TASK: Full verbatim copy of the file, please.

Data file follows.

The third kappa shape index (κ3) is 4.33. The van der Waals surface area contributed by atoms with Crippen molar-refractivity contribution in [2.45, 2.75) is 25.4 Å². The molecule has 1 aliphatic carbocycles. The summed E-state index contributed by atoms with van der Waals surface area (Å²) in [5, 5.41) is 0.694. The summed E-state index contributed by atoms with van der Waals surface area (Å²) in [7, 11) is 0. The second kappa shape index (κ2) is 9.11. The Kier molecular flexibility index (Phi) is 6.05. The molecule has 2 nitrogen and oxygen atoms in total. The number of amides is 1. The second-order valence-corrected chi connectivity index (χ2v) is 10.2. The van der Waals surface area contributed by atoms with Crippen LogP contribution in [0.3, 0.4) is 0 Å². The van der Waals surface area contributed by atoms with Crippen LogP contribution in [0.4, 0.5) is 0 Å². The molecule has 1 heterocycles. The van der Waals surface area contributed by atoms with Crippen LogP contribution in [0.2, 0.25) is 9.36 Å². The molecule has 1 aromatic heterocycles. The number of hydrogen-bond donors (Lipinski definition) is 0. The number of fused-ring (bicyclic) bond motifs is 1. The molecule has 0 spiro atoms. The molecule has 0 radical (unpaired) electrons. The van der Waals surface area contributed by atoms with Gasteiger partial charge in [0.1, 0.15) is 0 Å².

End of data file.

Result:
The third kappa shape index (κ3) is 4.33. The van der Waals surface area contributed by atoms with Crippen molar-refractivity contribution in [2.45, 2.75) is 25.4 Å². The molecule has 1 aliphatic carbocycles. The summed E-state index contributed by atoms with van der Waals surface area (Å²) in [5, 5.41) is 0.694. The summed E-state index contributed by atoms with van der Waals surface area (Å²) in [7, 11) is 0. The second kappa shape index (κ2) is 9.11. The Kier molecular flexibility index (Phi) is 6.05. The molecule has 2 nitrogen and oxygen atoms in total. The number of amides is 1. The second-order valence-corrected chi connectivity index (χ2v) is 10.2. The van der Waals surface area contributed by atoms with Crippen LogP contribution in [0.3, 0.4) is 0 Å². The van der Waals surface area contributed by atoms with Crippen LogP contribution in [0.4, 0.5) is 0 Å². The molecule has 1 heterocycles. The van der Waals surface area contributed by atoms with Crippen LogP contribution in [0.2, 0.25) is 9.36 Å². The molecule has 1 aromatic heterocycles. The number of hydrogen-bond donors (Lipinski definition) is 0. The number of fused-ring (bicyclic) bond motifs is 1. The molecule has 0 spiro atoms. The molecule has 0 radical (unpaired) electrons. The van der Waals surface area contributed by atoms with Gasteiger partial charge in [0.1, 0.15) is 0 Å².